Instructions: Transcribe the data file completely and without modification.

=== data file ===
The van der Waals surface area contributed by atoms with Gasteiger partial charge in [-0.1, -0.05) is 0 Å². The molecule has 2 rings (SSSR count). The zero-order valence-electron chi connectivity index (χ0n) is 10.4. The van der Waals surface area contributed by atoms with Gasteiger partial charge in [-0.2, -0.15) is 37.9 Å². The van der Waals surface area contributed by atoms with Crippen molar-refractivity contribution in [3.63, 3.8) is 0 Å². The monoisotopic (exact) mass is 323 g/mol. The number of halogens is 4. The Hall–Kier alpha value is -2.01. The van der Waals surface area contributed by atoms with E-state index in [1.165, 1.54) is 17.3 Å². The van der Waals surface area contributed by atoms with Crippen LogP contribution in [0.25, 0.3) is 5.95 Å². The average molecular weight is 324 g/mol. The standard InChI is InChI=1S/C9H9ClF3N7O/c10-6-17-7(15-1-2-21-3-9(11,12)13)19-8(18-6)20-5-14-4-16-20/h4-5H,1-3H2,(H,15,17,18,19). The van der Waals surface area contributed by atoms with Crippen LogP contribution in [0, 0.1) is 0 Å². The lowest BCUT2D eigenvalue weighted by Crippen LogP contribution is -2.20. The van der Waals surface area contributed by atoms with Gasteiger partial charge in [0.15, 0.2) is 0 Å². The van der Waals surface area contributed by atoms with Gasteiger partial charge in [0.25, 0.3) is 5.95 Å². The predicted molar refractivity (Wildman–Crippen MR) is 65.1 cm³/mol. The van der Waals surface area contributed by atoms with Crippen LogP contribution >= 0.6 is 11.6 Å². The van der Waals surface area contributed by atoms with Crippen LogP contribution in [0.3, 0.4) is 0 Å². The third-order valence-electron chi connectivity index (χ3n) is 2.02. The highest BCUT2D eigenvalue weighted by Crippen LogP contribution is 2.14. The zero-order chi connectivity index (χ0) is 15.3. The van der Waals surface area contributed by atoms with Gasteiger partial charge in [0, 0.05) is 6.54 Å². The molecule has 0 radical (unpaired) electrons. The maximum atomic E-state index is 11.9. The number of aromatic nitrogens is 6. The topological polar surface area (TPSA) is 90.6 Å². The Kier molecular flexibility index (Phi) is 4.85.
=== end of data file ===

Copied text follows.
The van der Waals surface area contributed by atoms with Gasteiger partial charge in [-0.1, -0.05) is 0 Å². The molecule has 2 rings (SSSR count). The zero-order valence-electron chi connectivity index (χ0n) is 10.4. The van der Waals surface area contributed by atoms with Gasteiger partial charge in [-0.2, -0.15) is 37.9 Å². The van der Waals surface area contributed by atoms with Crippen molar-refractivity contribution in [3.63, 3.8) is 0 Å². The monoisotopic (exact) mass is 323 g/mol. The number of halogens is 4. The Hall–Kier alpha value is -2.01. The van der Waals surface area contributed by atoms with E-state index in [1.165, 1.54) is 17.3 Å². The van der Waals surface area contributed by atoms with Crippen LogP contribution in [0.25, 0.3) is 5.95 Å². The average molecular weight is 324 g/mol. The standard InChI is InChI=1S/C9H9ClF3N7O/c10-6-17-7(15-1-2-21-3-9(11,12)13)19-8(18-6)20-5-14-4-16-20/h4-5H,1-3H2,(H,15,17,18,19). The van der Waals surface area contributed by atoms with Crippen LogP contribution in [0, 0.1) is 0 Å². The lowest BCUT2D eigenvalue weighted by Crippen LogP contribution is -2.20. The van der Waals surface area contributed by atoms with Gasteiger partial charge in [0.15, 0.2) is 0 Å². The van der Waals surface area contributed by atoms with Gasteiger partial charge in [0.25, 0.3) is 5.95 Å². The predicted molar refractivity (Wildman–Crippen MR) is 65.1 cm³/mol. The van der Waals surface area contributed by atoms with Crippen LogP contribution >= 0.6 is 11.6 Å². The van der Waals surface area contributed by atoms with Crippen LogP contribution in [0.3, 0.4) is 0 Å². The third-order valence-electron chi connectivity index (χ3n) is 2.02. The highest BCUT2D eigenvalue weighted by Crippen LogP contribution is 2.14. The zero-order chi connectivity index (χ0) is 15.3. The van der Waals surface area contributed by atoms with Gasteiger partial charge in [0, 0.05) is 6.54 Å². The molecule has 0 radical (unpaired) electrons. The maximum atomic E-state index is 11.9. The number of aromatic nitrogens is 6. The topological polar surface area (TPSA) is 90.6 Å². The Kier molecular flexibility index (Phi) is 4.85.